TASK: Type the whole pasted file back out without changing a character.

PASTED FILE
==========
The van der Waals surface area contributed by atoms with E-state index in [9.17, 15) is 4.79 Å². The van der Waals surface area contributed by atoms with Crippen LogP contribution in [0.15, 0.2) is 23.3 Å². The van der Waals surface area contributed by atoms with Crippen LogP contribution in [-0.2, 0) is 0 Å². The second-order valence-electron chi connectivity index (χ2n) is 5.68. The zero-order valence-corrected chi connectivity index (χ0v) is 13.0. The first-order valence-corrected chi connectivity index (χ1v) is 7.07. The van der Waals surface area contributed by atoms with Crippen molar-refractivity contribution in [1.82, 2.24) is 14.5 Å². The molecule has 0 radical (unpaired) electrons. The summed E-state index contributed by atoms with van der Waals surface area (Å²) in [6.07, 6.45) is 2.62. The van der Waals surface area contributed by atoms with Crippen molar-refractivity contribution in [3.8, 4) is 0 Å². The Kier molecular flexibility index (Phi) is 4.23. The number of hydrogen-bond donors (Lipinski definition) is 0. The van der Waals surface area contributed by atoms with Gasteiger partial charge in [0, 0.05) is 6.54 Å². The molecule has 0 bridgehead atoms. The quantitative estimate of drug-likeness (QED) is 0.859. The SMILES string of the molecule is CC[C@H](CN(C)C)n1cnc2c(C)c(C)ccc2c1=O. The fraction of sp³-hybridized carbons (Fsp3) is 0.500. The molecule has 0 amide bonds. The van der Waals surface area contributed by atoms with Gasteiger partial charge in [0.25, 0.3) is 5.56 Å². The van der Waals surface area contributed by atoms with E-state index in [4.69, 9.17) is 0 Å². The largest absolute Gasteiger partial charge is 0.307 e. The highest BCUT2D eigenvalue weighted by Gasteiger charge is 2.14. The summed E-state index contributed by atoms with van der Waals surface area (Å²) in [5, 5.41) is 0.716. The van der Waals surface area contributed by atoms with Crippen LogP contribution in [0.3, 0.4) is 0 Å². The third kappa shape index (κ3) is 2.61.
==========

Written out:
The van der Waals surface area contributed by atoms with E-state index in [9.17, 15) is 4.79 Å². The van der Waals surface area contributed by atoms with Crippen LogP contribution in [0.15, 0.2) is 23.3 Å². The van der Waals surface area contributed by atoms with Crippen LogP contribution in [-0.2, 0) is 0 Å². The second-order valence-electron chi connectivity index (χ2n) is 5.68. The zero-order valence-corrected chi connectivity index (χ0v) is 13.0. The first-order valence-corrected chi connectivity index (χ1v) is 7.07. The van der Waals surface area contributed by atoms with Crippen molar-refractivity contribution in [1.82, 2.24) is 14.5 Å². The molecule has 0 radical (unpaired) electrons. The summed E-state index contributed by atoms with van der Waals surface area (Å²) in [6.07, 6.45) is 2.62. The van der Waals surface area contributed by atoms with Crippen molar-refractivity contribution in [3.8, 4) is 0 Å². The Kier molecular flexibility index (Phi) is 4.23. The number of hydrogen-bond donors (Lipinski definition) is 0. The van der Waals surface area contributed by atoms with Gasteiger partial charge in [0, 0.05) is 6.54 Å². The molecule has 0 bridgehead atoms. The quantitative estimate of drug-likeness (QED) is 0.859. The SMILES string of the molecule is CC[C@H](CN(C)C)n1cnc2c(C)c(C)ccc2c1=O. The fraction of sp³-hybridized carbons (Fsp3) is 0.500. The molecule has 0 amide bonds. The van der Waals surface area contributed by atoms with Gasteiger partial charge in [0.25, 0.3) is 5.56 Å². The van der Waals surface area contributed by atoms with E-state index in [4.69, 9.17) is 0 Å². The largest absolute Gasteiger partial charge is 0.307 e. The highest BCUT2D eigenvalue weighted by Gasteiger charge is 2.14. The summed E-state index contributed by atoms with van der Waals surface area (Å²) in [5, 5.41) is 0.716. The van der Waals surface area contributed by atoms with Crippen LogP contribution in [0.3, 0.4) is 0 Å². The third kappa shape index (κ3) is 2.61.